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Louise Walter, M.D.
Professor in Residence, Geriatrics
University of California, San Francisco School of Medicine
Project title: "Targeting of Colorectal Cancer Screening to Healthy Elders"
About the Project:
Dr. Walter conducted a cohort study of 27,068 screen-eligible VA patients 70 years or older to evaluate whether colorectal cancer screening is targeted to healthy older patients and is avoided in older patients with severe comorbidity who have limited life expectancies. She found that only 47% of patients with no comorbidity (5-year mortality rate=19%) were screened, whereas 41% with severe comorbidity (5-year mortality rate=55%) were screened. This indicates that colorectal cancer screening is not being appropriately targeted to healthier patients.
Louise C. Walter, M.D. is currently an Professor in Residence in Geriatrics at UCSF, and has been a staff physician at the San Francisco VA since 2001. Dr. Walter completed her undergraduate work in Biology at Stanford University in 1990 and completed her medical training at Stanford University School of Medicine in 1995. She went to the University of California, San Francisco (UCSF) for residency in internal medicine, which she completed in 1998, and remained at UCSF for her geriatrics research fellowship, which she completed in 2001.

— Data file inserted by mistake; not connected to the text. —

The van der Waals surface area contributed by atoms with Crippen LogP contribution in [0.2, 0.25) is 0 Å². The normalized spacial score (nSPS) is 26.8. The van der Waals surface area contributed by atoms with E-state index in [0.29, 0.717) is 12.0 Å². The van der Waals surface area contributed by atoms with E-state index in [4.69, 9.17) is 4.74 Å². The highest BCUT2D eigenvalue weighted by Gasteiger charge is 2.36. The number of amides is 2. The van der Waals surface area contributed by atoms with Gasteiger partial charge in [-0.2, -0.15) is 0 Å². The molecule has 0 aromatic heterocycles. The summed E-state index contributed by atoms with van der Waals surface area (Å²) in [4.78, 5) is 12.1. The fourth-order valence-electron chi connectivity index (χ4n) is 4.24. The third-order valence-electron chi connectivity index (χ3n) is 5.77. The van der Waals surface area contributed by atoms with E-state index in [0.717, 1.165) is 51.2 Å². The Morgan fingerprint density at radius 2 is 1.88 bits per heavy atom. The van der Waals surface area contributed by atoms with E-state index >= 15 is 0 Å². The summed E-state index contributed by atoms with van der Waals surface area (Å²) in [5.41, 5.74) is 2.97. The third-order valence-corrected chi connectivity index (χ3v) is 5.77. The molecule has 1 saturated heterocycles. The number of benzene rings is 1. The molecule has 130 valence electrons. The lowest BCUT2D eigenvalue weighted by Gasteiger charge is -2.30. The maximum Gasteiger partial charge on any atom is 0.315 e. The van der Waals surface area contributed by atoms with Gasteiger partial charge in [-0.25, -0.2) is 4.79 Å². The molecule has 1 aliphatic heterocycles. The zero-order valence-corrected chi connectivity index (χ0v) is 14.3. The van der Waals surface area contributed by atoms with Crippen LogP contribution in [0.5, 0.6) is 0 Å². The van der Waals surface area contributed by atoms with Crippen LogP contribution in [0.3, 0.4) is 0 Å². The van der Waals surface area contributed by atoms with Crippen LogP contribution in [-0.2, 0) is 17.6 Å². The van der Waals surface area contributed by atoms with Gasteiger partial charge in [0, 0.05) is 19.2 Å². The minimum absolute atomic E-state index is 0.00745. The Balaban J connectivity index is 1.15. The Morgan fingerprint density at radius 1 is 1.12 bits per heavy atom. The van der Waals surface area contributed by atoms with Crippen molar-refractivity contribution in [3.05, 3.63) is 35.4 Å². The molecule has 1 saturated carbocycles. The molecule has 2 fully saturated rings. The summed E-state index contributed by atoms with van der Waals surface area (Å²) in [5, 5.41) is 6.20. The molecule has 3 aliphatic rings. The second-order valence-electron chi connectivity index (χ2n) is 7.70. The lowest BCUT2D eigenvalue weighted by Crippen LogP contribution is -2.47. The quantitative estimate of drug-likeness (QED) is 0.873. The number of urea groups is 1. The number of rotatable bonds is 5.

Dr. Walter's major research interest is cancer screening in older persons. In her earlier work she developed a conceptual framework to guide cancer screening decisions in older persons in a more sensible way than the conventional use of age cutoff guidelines, which has been the focus of her VA HSR&D Career Development Award. Her approach involves estimates of life expectancy, risk of cancer death, screening outcomes, and discussion of patient preferences. This framework forms the basis for much of her ongoing research, which is currently focused on how health status affects the use and outcomes of colorectal cancer screening in older persons.
The title of her Physician Faculty Scholars Program research project was "Targeting of Colorectal Cancer Screening to Healthy Elders," which aimed to help clinicians increase rates of cancer screening in healthy older persons who may benefit from screening, while avoiding screening in elders in whom the harms of screening exceed the benefits.
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